After all, the hope that most christians share that their god will finally set things aright undermines the very work of radical christians. When they blockade the gates in the name of their powerful god (rather than in the name of our unique mortality which has no need of grand generalizations), the nuclear threat, seems obscured (not to mention the underlying causes of war and technological destruction) and the evangelical message remains. But the evangelical message puts the resolution of the problem in the hands of god, not human beings. (Actually, if the all-powerful god they imagine existed, this world would stand either as an indictment of his sadism or proof of his impotence.)

For most people in the christian world, hope in “god’s plan” makes resistance to the nuclear state and the business-as-usual pointless—the practice of isolated acts of charity and kindness suffice while one waits for the final day of judgment. That is why McCormick won’t see the thousands of christians in the street that he envisions in his letter. The underlying signal of ‘real-existing christianity, contrary to wishful thinking, is not that of rebellion and noncompliance with Ceasar, but with submission and obedience. Everyone tells us to pray for peace—and since only miracles can save us, prayer becomes the response to oppression.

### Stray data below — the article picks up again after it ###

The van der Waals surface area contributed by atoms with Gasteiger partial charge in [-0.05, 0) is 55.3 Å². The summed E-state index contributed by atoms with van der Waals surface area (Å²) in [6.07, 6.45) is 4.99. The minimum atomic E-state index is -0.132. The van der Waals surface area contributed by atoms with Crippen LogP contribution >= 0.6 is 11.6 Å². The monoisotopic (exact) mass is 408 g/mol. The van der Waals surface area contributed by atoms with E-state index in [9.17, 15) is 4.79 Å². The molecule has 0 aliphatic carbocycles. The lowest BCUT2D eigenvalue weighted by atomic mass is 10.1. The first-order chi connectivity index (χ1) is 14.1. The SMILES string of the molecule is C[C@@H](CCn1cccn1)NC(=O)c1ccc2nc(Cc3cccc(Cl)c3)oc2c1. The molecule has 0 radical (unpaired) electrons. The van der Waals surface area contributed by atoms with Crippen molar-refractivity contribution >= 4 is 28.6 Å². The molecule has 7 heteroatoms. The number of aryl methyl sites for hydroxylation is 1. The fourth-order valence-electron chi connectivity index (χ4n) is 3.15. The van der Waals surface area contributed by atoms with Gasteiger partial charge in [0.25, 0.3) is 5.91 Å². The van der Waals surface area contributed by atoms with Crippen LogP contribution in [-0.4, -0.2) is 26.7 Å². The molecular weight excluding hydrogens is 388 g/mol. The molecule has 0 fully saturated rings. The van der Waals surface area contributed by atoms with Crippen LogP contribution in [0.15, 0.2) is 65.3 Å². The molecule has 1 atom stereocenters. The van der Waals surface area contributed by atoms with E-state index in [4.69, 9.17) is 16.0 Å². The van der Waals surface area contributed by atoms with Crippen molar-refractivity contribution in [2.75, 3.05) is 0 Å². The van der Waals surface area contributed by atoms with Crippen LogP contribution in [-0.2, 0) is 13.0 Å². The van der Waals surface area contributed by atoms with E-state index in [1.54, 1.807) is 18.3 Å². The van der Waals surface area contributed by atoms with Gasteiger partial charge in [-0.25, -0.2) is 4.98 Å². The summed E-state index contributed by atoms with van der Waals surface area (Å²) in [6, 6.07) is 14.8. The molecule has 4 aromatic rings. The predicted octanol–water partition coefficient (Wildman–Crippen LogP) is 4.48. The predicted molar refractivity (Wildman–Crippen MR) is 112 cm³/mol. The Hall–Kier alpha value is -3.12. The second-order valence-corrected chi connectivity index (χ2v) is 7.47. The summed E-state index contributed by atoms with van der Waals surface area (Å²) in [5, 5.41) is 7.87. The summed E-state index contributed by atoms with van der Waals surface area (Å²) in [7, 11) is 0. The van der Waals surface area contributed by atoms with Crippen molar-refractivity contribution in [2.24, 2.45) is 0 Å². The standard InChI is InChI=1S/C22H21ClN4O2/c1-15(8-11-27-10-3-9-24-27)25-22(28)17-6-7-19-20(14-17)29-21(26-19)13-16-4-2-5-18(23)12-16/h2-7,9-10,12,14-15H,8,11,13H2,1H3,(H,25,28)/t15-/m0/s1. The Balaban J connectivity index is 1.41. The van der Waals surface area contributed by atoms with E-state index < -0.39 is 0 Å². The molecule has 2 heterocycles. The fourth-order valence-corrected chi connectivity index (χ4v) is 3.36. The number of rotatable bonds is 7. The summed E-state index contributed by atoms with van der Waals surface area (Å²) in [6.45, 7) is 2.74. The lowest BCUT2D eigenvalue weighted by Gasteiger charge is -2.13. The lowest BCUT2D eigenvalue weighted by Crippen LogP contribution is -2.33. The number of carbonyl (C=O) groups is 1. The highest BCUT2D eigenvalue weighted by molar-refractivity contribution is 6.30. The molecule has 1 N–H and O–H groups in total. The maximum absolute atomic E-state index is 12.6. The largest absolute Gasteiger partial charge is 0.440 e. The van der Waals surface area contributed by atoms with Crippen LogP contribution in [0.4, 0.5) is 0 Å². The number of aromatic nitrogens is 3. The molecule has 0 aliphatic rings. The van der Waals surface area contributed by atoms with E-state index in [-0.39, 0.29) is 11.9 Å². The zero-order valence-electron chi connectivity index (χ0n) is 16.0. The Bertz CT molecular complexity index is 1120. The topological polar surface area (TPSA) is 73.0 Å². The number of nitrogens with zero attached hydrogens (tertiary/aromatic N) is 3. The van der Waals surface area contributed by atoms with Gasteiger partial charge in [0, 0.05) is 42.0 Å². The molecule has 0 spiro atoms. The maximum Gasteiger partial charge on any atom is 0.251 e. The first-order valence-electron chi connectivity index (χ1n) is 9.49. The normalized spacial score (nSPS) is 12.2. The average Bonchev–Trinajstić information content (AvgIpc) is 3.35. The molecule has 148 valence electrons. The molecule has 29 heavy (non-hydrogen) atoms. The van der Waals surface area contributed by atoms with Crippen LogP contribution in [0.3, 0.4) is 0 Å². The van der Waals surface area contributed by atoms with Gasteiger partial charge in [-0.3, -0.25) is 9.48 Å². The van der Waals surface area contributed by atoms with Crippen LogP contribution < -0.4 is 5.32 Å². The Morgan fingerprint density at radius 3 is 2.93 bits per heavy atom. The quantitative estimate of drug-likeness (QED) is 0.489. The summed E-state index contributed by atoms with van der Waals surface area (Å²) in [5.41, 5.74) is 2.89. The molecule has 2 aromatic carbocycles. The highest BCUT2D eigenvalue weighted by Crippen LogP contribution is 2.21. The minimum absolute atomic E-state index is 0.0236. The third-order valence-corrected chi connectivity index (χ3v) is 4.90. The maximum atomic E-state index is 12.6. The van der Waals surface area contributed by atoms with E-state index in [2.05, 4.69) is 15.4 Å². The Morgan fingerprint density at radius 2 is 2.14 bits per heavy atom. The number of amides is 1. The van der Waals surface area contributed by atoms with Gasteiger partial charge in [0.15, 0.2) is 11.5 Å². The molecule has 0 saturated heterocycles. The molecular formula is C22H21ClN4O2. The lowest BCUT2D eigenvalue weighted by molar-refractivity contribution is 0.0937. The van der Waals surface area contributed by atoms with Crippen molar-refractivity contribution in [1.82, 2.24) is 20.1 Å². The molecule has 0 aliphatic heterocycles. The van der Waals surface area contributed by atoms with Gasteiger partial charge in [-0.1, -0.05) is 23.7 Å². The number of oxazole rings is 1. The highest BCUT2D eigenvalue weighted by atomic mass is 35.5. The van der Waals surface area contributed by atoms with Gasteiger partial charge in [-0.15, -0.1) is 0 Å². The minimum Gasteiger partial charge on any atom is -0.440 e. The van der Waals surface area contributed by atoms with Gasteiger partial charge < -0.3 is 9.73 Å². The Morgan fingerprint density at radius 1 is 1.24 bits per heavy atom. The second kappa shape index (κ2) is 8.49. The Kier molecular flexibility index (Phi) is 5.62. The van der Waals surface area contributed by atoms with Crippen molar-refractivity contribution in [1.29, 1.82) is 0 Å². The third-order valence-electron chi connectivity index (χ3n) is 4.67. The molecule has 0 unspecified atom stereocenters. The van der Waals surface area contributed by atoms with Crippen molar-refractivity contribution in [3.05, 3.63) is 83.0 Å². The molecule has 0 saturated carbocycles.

I understand that these good people aren’t simply praying, and I admire them for their acts of conscience when they shelter refugees, feed and clothe the dispossessed, and blockade the “satanic mills.” But they are only the marginal counter-tradition. Christianity must be judged not by the sporadic beauty of the gospels, nor by the anarchic radical christians from the Ranters to the Catholic Worker communities, but by the impact of the institution as a whole. Christianity allows room for those on its margins because it is a vast phenomenon, a whole civilization, but its main thrust is as a conservatizing and corrupt force, an imperial satrapy, a secret society pushing spiritual drudgery and repression. The pinnacles of the church institutions are cesspools of vampires. For every rebel they accidentally turn out, they produce a legion of crippled, obedient slaves. “Let every soul be subject unto the higher powers,” we are told in Romans, 13:1-3. “For there is no power but of God: the powers that be are ordained of God. Whosoever resisteth the power, resisteth the ordinance of God: and they that resist shall receive to themselves damnation. For rulers are not a terror to good works, but to the evil…” (Even Dorothy Day promised to close down the Catholic Worker if so commanded by the church hierarchs, a promise they never took her up on.)